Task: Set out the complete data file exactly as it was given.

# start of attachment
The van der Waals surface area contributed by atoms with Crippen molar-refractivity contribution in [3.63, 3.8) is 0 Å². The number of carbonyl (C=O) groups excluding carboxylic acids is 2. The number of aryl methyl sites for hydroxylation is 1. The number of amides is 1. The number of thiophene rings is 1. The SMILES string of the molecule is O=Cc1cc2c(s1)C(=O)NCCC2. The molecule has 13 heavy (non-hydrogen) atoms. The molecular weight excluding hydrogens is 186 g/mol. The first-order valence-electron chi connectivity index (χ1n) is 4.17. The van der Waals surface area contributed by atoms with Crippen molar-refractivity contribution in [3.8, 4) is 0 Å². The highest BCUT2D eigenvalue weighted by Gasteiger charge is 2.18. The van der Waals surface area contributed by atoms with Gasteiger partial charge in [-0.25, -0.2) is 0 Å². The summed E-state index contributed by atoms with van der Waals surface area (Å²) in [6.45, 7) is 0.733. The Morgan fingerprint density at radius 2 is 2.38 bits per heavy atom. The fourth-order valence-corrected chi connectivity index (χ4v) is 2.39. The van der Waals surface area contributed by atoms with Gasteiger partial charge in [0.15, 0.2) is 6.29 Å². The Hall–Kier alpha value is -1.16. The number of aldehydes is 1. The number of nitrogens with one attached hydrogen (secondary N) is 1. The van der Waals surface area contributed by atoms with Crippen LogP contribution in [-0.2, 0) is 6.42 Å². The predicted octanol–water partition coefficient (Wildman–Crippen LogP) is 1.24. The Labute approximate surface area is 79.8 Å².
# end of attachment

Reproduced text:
The van der Waals surface area contributed by atoms with Crippen molar-refractivity contribution in [3.63, 3.8) is 0 Å². The number of carbonyl (C=O) groups excluding carboxylic acids is 2. The number of aryl methyl sites for hydroxylation is 1. The number of amides is 1. The number of thiophene rings is 1. The SMILES string of the molecule is O=Cc1cc2c(s1)C(=O)NCCC2. The molecule has 13 heavy (non-hydrogen) atoms. The molecular weight excluding hydrogens is 186 g/mol. The first-order valence-electron chi connectivity index (χ1n) is 4.17. The van der Waals surface area contributed by atoms with Crippen molar-refractivity contribution in [3.8, 4) is 0 Å². The highest BCUT2D eigenvalue weighted by Gasteiger charge is 2.18. The van der Waals surface area contributed by atoms with Gasteiger partial charge in [-0.25, -0.2) is 0 Å². The summed E-state index contributed by atoms with van der Waals surface area (Å²) in [6.45, 7) is 0.733. The Morgan fingerprint density at radius 2 is 2.38 bits per heavy atom. The fourth-order valence-corrected chi connectivity index (χ4v) is 2.39. The van der Waals surface area contributed by atoms with Gasteiger partial charge in [0.15, 0.2) is 6.29 Å². The Hall–Kier alpha value is -1.16. The number of aldehydes is 1. The number of nitrogens with one attached hydrogen (secondary N) is 1. The van der Waals surface area contributed by atoms with Crippen LogP contribution in [-0.2, 0) is 6.42 Å². The predicted octanol–water partition coefficient (Wildman–Crippen LogP) is 1.24. The Labute approximate surface area is 79.8 Å².